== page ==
Interactive art has been all the rage. In fact, there's even an exhibition called the 2012 Magic Art Special Exhibition Of China going on right now in the city of Hangzhou. Visitors are encouraged to interact with these 3D paintings, and it seems the goofier you are the better. (Watch the BBC report here and see some awesome photos of it here .) Until August 6, visitors can become a part of these murals. If you dare, you can even get eaten by a voracious dinosaur or douse a scary fire-breathing dragon.
After seeing Buzzfeed's list of Five Recent Pieces Of Cool Interactive Street Art, I thought we could add to the discussion. In particular, we wanted to find pieces that became even more interesting when people would interact with them. So today, we've rounded up 10 of our favorite interactive works found on the streets. They're not only fun and unexpected, they're also incredibly clever.
Students of Columbus College of Art & Design created this 8-bit mural with a Super Mario Bros. theme. The large 16 feet tall by 38 feet wide mural took 12 students 8 days to create. This piece stood as a metaphor for student involvement. As one of the people behind it said,“Ultimately, students control their college experience if they participate in the discussion, like a player controls a video game. The mural invited students to participate by posing in the landscape to complete the image." [Link]
Famed street painter Edgar Mueller transformed a huge slide of a pier into a dramatic ice age scene. In Ireland, back in August 2008, he created it for the town's Festival of World Cultures. Like most of Mueller's pieces, the image can only be seen from one perspective. It took Mueller 5 days to complete this huge work of art. Together, with up to five assistants, he painted it all day long from sunrise to sunset. [Link]
As part of the George Town festival, a month-long celebration of art going on in Penang, Malaysia, Lithuanian artist Ernest Zacharevic created this piece of two life-size siblings taking a ride on an actual bike. The wall painting provoked a fascinating and creative response from its visitors. People were taking pictures of themselves doing everything from chasing the children down the street to levitating next to it. (We love the ones where people look like they're getting run over.) [Link]
Multi-media installation artist Panya Clark Espinal made everyday objects like a ladder, umbrella and stairs into simple geometric shapes and then screened them to a subway station's walls and floors. The series of anamorphic pieces, which can only be seen at certain angles, was intended to make us think about how we move and travel. Who wouldn't want to pretend to climb these stairs to nowhere? [Link]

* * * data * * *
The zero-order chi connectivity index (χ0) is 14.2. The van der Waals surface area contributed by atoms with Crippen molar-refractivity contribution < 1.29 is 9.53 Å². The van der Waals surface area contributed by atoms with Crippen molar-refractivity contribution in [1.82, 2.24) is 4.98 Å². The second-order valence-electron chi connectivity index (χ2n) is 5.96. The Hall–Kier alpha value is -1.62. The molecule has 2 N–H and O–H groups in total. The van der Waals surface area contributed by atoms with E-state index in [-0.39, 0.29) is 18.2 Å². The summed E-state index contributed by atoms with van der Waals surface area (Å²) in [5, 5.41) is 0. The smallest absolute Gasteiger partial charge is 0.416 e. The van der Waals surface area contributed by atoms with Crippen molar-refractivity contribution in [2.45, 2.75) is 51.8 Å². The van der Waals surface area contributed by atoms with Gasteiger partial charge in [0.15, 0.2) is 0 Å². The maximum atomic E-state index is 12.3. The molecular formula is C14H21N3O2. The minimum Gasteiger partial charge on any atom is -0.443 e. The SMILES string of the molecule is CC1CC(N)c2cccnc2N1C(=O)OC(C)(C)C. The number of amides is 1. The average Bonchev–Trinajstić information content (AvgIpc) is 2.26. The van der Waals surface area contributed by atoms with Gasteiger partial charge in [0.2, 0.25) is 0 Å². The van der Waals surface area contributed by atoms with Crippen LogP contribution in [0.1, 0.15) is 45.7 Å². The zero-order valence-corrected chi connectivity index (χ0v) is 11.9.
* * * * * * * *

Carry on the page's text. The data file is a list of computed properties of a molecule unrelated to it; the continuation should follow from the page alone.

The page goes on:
The Shadow Project, by Katie Sokoler, makes us see our whimsical selves! Sokolor cut out human forms from black paper and taped them onto the walls and sidewalks all around Brooklyn, New York. She then waited patiently for people to walk by and snapped a picture of them at the exact moment they matched up with their shadow. [Link]
in June 2011, famed photoshopper Erik Johannson created a street illusion called "Mind Your Step." In the heart of Stockholm, those walking by through a public square had to be careful so they wouldn't fall in the giant hole in the ground. Johansson smartly provided a yellow platform so that viewers could stand on it and see the work from the perfect vantage point. [Link]
In Chicago's Logan Square, passersby can enjoy the subtle additions of Monopoly-inspired sculptures strewn about, as though pedestrians are a part of the life-sized board game. As the artist behind it Bored explained to Colossal: "The goal of this entire project has been to present something different than a stencil painted on the ground or a poster pasted to a wall. Something 3-dimensional that can be picked up, beaten down, kicked, yanked, grabbed, and broken. And if someone ever put forth the effort to remove it, like a weed it will always grow back. And if left alone it will evolve into something different." [Link]
Talented street artist e1000 created this 3D illusion on the streets of Madrid. E1000 is known for painting the patterns of grates, vents, and manhole covers into something new and appealing. This time, a simple sidewalk grate served as the top of a pedestal for unaware pedestrians. [Link]
English chalk artist Julian Beever (aka the "Pavement Picasso") recreated a whitewater rafting thrill ride in Charleston, West Virginia. It was for the Appalachian Power Park during FestivALL. Notice how there's a hungry-looking crocodile at the bottom, waiting for its next victim. [Link]
Papy and Milouz from the TSF Crew created this amazing floor to ceiling graffiti tree and then later proceeded to "cut it down"! On the side of this anamorphic piece it reads "Sorry For The Tree We Need More Space." On one side, don't you just love how they spray-painted some real trees white, to match the painting? Also, notice how those in the photo are carrying saws! [Link]
This is one art trend we'd love to continue seeing. If you've seen some more, please share them with us!